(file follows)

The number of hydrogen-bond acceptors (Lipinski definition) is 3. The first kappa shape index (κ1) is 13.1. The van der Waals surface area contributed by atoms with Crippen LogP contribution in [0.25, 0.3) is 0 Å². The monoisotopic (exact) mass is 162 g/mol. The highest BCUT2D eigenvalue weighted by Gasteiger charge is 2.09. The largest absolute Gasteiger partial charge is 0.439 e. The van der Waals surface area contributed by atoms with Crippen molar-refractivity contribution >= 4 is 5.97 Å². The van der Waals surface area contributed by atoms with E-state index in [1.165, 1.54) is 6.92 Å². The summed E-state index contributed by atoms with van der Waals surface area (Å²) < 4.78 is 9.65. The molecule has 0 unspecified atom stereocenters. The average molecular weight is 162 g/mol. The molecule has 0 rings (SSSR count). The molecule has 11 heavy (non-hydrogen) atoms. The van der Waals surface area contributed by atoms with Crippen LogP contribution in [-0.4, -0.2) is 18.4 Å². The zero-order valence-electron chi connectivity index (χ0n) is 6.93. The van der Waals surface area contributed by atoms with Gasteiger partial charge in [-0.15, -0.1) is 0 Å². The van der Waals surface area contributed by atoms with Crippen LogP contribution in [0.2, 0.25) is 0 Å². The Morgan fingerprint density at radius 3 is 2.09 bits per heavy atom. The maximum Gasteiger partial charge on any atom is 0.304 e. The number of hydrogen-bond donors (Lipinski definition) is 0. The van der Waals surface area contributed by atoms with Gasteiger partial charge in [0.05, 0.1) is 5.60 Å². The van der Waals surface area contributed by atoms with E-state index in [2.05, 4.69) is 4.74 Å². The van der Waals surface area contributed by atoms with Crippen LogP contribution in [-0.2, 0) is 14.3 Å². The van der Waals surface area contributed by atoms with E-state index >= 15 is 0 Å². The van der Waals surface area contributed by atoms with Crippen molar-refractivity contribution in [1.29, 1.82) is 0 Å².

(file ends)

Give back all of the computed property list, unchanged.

The number of hydrogen-bond acceptors (Lipinski definition) is 3. The first kappa shape index (κ1) is 13.1. The van der Waals surface area contributed by atoms with Crippen LogP contribution in [0.25, 0.3) is 0 Å². The monoisotopic (exact) mass is 162 g/mol. The highest BCUT2D eigenvalue weighted by Gasteiger charge is 2.09. The largest absolute Gasteiger partial charge is 0.439 e. The van der Waals surface area contributed by atoms with Crippen molar-refractivity contribution >= 4 is 5.97 Å². The van der Waals surface area contributed by atoms with E-state index in [1.165, 1.54) is 6.92 Å². The summed E-state index contributed by atoms with van der Waals surface area (Å²) < 4.78 is 9.65. The molecule has 0 unspecified atom stereocenters. The average molecular weight is 162 g/mol. The molecule has 0 rings (SSSR count). The molecule has 11 heavy (non-hydrogen) atoms. The van der Waals surface area contributed by atoms with Crippen LogP contribution in [-0.4, -0.2) is 18.4 Å². The zero-order valence-electron chi connectivity index (χ0n) is 6.93. The van der Waals surface area contributed by atoms with Gasteiger partial charge in [-0.15, -0.1) is 0 Å². The van der Waals surface area contributed by atoms with Crippen LogP contribution in [0.2, 0.25) is 0 Å². The Morgan fingerprint density at radius 3 is 2.09 bits per heavy atom. The maximum Gasteiger partial charge on any atom is 0.304 e. The number of hydrogen-bond donors (Lipinski definition) is 0. The van der Waals surface area contributed by atoms with Gasteiger partial charge in [0.05, 0.1) is 5.60 Å². The van der Waals surface area contributed by atoms with E-state index in [2.05, 4.69) is 4.74 Å². The van der Waals surface area contributed by atoms with Crippen LogP contribution in [-0.2, 0) is 14.3 Å². The van der Waals surface area contributed by atoms with E-state index >= 15 is 0 Å². The van der Waals surface area contributed by atoms with Crippen molar-refractivity contribution in [1.29, 1.82) is 0 Å².